5 Myths About Military Sexual Assault
SOURCE: AP/J. Scott Applewhite
On Tuesday the Joint Chiefs of Staff and Judge Advocate Generals of the Armed Forces testified before the Senate Armed Services Committee on various proposals to combat sexual assault in the military. Testimony was offered in the wake of the release of the Defense Department’s annual report showing that despite the military’s efforts to ramp up sexual assault prevention programs in recent years, rates of sexual assault in the military climbed by 34 percent between 2010 and 2012. A total of 26,000 service members are estimated to have experienced unwanted sexual contact in 2012 compared to 19,300 in 2010. Moreover, less than 3 out of every 100 estimated sexual assaults in the military in 2012 were ever prosecuted—a shockingly low percentage that has shown no sign of improvement.
Last month two high-profile cases involving sexual assault prevention personnel raised grave concerns about the credibility of those in charge of the military’s sexual assault prevention program. The head of the Air Force’s Sexual Assault Prevention and Response Office, Lt. Col. Jeffrey Krusinski, was arrested for alleged sexual battery of a woman in a parking lot. In a separate incident, a noncommissioned officer who was tasked with sexual assault prevention at Fort Hood is under investigation for sexually abusing his subordinates.
Despite these and other stories and the alarming evidence that there is a need for an aggressive response, critics of reform have offered a number of erroneous perspectives aimed at defending the status quo.
Here are five common misconceptions—better still, myths—about military sexual assault and reform efforts.
Myth No. 1: Lifting the ban on women in combat will contribute to higher rates of sexual assault
Opponents of lifting the ban on women in ground combat positions attribute the rising rates of sexual assault to women’s close proximity to combat and to men assigned to combat units in Iraq and Afghanistan. Some argue that women’s allegations of sexual harassment are based on a misinterpretation of the “rough camaraderie” that male troops engage in to build unit cohesion and that service women should “expect” to be sexually assaulted by their brothers in arms.
But these critics stand at odds with the highest ranking military officer in the United States, who believes that lifting the ban on women in ground combat positions will decrease rates of sexual assault in the military. Gen. Martin E. Dempsey, chairman of the Joint Chiefs of Staff, stated earlier this year that:
When you have one part of the population that is designated as ‘warriors’ and one part that is designated as something else, that disparity begins to establish a psychology that — in some cases — led to that environment [of sexual assault]. I have to believe the more we treat people equally, the more likely they are to treat each other equally.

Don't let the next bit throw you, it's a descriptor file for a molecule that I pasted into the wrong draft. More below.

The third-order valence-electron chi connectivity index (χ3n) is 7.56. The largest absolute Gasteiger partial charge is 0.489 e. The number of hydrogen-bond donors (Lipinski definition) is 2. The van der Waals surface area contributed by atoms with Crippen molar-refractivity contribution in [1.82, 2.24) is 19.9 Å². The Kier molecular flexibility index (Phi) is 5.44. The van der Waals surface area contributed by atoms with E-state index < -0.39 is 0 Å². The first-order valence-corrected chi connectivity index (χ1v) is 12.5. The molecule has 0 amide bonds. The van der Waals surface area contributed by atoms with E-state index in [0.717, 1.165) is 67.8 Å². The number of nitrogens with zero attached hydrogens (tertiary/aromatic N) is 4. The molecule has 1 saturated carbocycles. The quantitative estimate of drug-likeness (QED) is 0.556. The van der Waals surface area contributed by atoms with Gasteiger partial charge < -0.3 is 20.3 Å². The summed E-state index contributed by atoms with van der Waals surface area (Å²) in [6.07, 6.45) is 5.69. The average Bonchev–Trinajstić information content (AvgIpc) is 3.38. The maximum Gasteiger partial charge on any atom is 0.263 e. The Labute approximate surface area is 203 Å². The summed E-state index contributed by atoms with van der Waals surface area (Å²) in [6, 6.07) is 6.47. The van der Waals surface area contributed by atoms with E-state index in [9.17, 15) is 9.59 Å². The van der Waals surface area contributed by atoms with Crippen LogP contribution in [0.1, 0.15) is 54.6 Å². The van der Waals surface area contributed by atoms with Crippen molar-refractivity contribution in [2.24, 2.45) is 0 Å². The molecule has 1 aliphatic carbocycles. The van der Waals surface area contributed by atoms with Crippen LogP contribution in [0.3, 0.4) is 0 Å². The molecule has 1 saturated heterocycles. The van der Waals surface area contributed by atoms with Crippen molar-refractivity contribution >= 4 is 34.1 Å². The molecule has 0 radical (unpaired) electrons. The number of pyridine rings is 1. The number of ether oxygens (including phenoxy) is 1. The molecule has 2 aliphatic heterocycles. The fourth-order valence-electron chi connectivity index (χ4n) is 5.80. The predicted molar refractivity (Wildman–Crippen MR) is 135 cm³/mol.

In other words, because combat roles are the most honored and prestigious roles in the military, excluding women from these roles subjugates them to second-class status among fellow service members and actually contributes to sexual violence within the ranks.
Myth No. 2: Military sexual assault is a “women’s issue”
Another reason why allowing women into combat positions is an insufficient explanation of rising rates of sexual assault is because it ignores the fact that more than half—53 percent—of victims of sexual assault in the military are men. In 2012 of the 26,000 military personnel estimated to have experienced sexual assault, 14,000 were men and 12,000 were women. Because of this, it is even more important that military leaders and members of Congress do not conflate sexual assault with their personal opinions on women serving in the military and in combat zones.
It is similarly incorrect to believe that the higher number of male victims of sexual assault is a result of the repeal of “Don’t Ask, Don’t Tell,” the law that prohibited gay and lesbian military members from serving openly. The data show that repeal of “Don’t Ask, Don’t Tell” has not contributed to an increase of sexual assaults committed against men. Furthermore, the military has reported time and again that repeal of the law has had no negative impact on military readiness or national security.
Men are not often considered in the context of military sexual assault because they are far less likely to report attacks than their female counterparts. A mere 1 in 10 victims of sexual assault who filed unrestricted reports in 2012 were male, and only 2 out of every 10 victims who filed restricted reports were men. If the data suggest anything, it is that the high rate of sexual assault is a military issue, not a women’s issue.
Myth No. 3: Reforming the military criminal justice system means putting sexual assault cases in the hands of civilians
In the military, vesting power within the command structure is fundamental to ensuring the success and readiness of the armed forces, but recent scandals have exposed how commanders’ discretion in the criminal justice system frequently fails to bring justice to victims of military sexual assault. The military criminal justice system is unique in that it allows commanders absolute discretion in decisions that determine both whether an offender will be prosecuted for sexual misconduct and the ultimate consequence upon conviction. The Manual for Courts Martial currently maintains that the officer who determines whether or not a criminal case goes to trial is in the chain of command of the accused service member. Moreover, commanders—who lack legal training and may present a conflict of interest—have the authority to overturn, lessen, or modify convictions. Earlier this year a general officer overturned a fighter pilot’s sexual assault conviction, which was decided by a panel of six colonels, with the flick of a pen, stating that the attacker “adored his wife and 9-year old son.” The incident became the center of a national controversy and demonstrated the flaws in allowing such command discretion in military criminal proceedings.